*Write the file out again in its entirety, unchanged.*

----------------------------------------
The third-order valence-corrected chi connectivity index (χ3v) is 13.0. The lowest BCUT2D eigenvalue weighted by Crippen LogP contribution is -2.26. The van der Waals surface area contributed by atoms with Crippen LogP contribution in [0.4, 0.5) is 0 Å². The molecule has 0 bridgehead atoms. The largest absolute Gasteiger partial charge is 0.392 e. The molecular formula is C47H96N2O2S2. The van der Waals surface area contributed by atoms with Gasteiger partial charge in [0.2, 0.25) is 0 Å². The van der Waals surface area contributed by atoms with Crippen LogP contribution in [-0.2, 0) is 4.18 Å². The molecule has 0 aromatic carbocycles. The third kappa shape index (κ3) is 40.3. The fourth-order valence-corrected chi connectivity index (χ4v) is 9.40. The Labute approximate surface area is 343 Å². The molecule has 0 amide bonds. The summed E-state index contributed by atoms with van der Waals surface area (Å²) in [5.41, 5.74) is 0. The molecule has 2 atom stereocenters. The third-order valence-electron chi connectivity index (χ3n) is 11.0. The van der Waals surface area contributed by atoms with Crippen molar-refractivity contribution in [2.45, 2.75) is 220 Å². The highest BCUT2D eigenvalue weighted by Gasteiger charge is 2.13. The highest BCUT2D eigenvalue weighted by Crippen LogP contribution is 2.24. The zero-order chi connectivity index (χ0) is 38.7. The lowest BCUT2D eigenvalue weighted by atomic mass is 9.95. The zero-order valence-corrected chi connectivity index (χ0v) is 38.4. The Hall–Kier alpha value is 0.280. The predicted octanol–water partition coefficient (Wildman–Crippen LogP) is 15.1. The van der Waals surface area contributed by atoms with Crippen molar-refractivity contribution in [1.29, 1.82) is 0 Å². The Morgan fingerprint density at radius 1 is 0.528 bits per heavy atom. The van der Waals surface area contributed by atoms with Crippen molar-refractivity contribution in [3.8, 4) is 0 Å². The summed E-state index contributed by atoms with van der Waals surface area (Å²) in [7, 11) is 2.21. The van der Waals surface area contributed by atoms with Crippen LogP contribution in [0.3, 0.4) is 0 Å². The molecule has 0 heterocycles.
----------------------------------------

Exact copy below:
The third-order valence-corrected chi connectivity index (χ3v) is 13.0. The lowest BCUT2D eigenvalue weighted by Crippen LogP contribution is -2.26. The van der Waals surface area contributed by atoms with Crippen LogP contribution in [0.4, 0.5) is 0 Å². The molecule has 0 bridgehead atoms. The largest absolute Gasteiger partial charge is 0.392 e. The molecular formula is C47H96N2O2S2. The van der Waals surface area contributed by atoms with Gasteiger partial charge in [0.2, 0.25) is 0 Å². The van der Waals surface area contributed by atoms with Crippen LogP contribution in [-0.2, 0) is 4.18 Å². The molecule has 0 aromatic carbocycles. The third kappa shape index (κ3) is 40.3. The fourth-order valence-corrected chi connectivity index (χ4v) is 9.40. The Labute approximate surface area is 343 Å². The molecule has 0 amide bonds. The summed E-state index contributed by atoms with van der Waals surface area (Å²) in [5.41, 5.74) is 0. The molecule has 2 atom stereocenters. The third-order valence-electron chi connectivity index (χ3n) is 11.0. The van der Waals surface area contributed by atoms with Crippen molar-refractivity contribution in [2.45, 2.75) is 220 Å². The highest BCUT2D eigenvalue weighted by Gasteiger charge is 2.13. The highest BCUT2D eigenvalue weighted by Crippen LogP contribution is 2.24. The zero-order chi connectivity index (χ0) is 38.7. The lowest BCUT2D eigenvalue weighted by atomic mass is 9.95. The zero-order valence-corrected chi connectivity index (χ0v) is 38.4. The Hall–Kier alpha value is 0.280. The predicted octanol–water partition coefficient (Wildman–Crippen LogP) is 15.1. The van der Waals surface area contributed by atoms with Crippen molar-refractivity contribution in [1.29, 1.82) is 0 Å². The Morgan fingerprint density at radius 1 is 0.528 bits per heavy atom. The van der Waals surface area contributed by atoms with Crippen molar-refractivity contribution in [3.8, 4) is 0 Å². The summed E-state index contributed by atoms with van der Waals surface area (Å²) in [7, 11) is 2.21. The van der Waals surface area contributed by atoms with Crippen LogP contribution in [0.3, 0.4) is 0 Å². The molecule has 0 heterocycles.